The Greatest American Hero review by The Grim Ringler

Ok, ok, ok. Are you through? Huh? Yes, I know, it’s funny that I have this, and finnier that I am reviewing it but dammit, Ralph Hinkley/Hanley WILL have a voice and it shall be heard. Now then – anyone else remember this silly show as fondly as I do? What a fun era in television, you had this AND V on during the same few years. How cool is that? GAM was a very good idea that slowly turned to crap, the more the studio stiffs interfered, turning a really interesting premise into just another guy in a super-suit show. Needless to say, the show wasn’t long for this world, but it still left me with some very fond memories.

High School teacher Ralph Hinkley (William Katt, whose character teaches a weird sort of special ed where the students have been permanently exiled from the rest of the school populace) is a good guy. An idealist who believes he can help turn the trouble making kids in his class around. A man who believes he can make a difference. It’s this goodness and idealism that makes him the perfect candidate to a race of aliens that choose him and FBI agent Bill Maxwell (Robert Culp chewing scenery like its an all you can eat buffet) to receive a galactic gift. A super-suit that gives the wearer the ability to fly, turn invisible, become impenetrable to bullets, and fire and which gives the wearer a whole host of other gifts in order to help them protect humanity. The suit is given to Ralph by the ‘green –guys’- (who you never really see in the first season, just their ship and an agent of theirs that delivers the suit) because of his innate goodness and their belief that he will use the suit for the good of all mankind, and not just the will of America, as agent Maxwell wishes. Maxwell is to serve as a mentor and guide, to make sure that Ralph stays on task and to keep him committed to the suit and his duty. Things are far from easy for Ralph as he loses the instruction manual to the suit and has to learn its abilities as he goes and sometimes stopping the bad guys as much by accident as by intention. The real difficulty for him comes with balancing his duties with the suit – a beautifully obnoxious red thing with stretchy pants, booties, and a cape – and his work and home life. He is raising his son by himself, is fighting for custody of him with his ex-wife, has to teach and be there for his students, and has a girlfriend. No one said it was easy being a superhero. Despite the difficulties and the strain, Bill and Ralph find a way to work together and, by the first season’s end, are just getting a handle on what their duties are and how the suit works, setting things up nicely for a long run…so everyone thought.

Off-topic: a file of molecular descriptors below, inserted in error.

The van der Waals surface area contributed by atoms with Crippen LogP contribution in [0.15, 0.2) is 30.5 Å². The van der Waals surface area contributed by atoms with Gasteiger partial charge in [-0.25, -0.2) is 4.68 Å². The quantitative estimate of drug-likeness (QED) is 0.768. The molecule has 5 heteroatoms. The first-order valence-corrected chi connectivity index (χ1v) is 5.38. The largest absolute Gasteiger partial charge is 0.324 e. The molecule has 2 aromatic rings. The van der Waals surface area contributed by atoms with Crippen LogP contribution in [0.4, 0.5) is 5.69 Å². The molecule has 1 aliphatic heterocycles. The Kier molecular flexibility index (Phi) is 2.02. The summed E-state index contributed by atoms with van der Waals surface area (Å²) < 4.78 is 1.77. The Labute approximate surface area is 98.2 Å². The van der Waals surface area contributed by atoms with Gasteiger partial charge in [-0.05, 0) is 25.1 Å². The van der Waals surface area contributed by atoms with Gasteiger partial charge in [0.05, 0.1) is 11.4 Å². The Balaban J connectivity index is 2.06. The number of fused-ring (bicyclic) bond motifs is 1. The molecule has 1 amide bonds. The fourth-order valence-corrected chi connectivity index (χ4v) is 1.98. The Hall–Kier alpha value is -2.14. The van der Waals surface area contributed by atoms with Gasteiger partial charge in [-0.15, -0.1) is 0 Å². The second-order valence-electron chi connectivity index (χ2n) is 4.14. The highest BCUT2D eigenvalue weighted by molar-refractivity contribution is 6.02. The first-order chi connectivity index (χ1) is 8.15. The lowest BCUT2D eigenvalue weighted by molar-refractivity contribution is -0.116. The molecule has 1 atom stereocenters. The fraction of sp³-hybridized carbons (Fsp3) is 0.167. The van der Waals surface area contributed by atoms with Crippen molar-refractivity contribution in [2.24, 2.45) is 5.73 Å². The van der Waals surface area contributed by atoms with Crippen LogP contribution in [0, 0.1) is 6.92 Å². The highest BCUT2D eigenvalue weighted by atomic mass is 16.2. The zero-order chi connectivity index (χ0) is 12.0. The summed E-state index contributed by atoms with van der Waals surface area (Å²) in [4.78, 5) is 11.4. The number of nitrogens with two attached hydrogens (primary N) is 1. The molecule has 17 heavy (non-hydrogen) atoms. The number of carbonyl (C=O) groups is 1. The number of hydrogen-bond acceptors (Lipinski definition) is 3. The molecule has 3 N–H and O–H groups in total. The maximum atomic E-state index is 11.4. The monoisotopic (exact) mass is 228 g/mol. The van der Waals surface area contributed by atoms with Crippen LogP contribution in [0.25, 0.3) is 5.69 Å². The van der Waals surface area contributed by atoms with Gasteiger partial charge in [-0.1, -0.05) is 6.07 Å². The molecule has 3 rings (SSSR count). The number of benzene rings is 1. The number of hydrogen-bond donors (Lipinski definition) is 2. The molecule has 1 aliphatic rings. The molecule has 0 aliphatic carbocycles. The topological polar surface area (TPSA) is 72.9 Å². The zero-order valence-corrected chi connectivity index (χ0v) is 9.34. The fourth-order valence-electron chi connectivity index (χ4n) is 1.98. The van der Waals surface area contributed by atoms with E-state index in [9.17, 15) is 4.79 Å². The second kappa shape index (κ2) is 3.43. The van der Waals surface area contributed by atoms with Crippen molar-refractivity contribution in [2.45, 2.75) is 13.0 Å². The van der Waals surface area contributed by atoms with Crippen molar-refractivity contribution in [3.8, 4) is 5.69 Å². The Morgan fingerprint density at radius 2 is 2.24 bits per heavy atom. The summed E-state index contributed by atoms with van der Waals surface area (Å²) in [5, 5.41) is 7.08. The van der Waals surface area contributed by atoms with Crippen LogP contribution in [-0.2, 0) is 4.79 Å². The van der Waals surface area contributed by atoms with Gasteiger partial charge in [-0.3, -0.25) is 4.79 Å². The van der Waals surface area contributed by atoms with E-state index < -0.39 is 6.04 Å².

The show is completely outdated and moderately cheesy by modern standards but I’ll be damned if it doesn’t still hold up for me. It’s well written, wonderfully acted, and has such a fun, innocent vibe to it that it’s hard not to let go of the cheesy flying effects and the hackneyed commie plots and just go with the flow. The special effects have become really laughable – as is the awful integration of a stuntman in an obvious wig that couldn’t look less like Katt – but again, if you buy into the characters, and what is happening, it makes things go down easier. The show was a novel concept that still works today, thanks in part to such earnest performances and such an interesting premise – a reluctant superhero who isn’t smooth or suave and looks as if he needs to be saved more times than not.

The picture is very good, as is the sound, and there is an interesting extra on the disc aside from the bland interviews. That extra is the pilot for the never-aired The Greatest American Heroine. The premise of the spin-off is similar in that Ralph, having become too well known now and outed as a superhero, has to hand the suit to a successor and picks a new age woman with a foster child. Unfortunately Heroine is not nearly as charming and just feels sad and dated in comparison to its parent show. I think it’s the idea that – it’s harder to make a woman a superhero, and even today they don’t always get it right. You want a woman super to be sexy but strong, feminine but able to kick ass, and men still have a hard time putting all that together.

A fun set, this first season, and a great trip down memory lane, and trust me, it’s far better than you might recall. Well worth a rental.


7 out of 10 Jackasses
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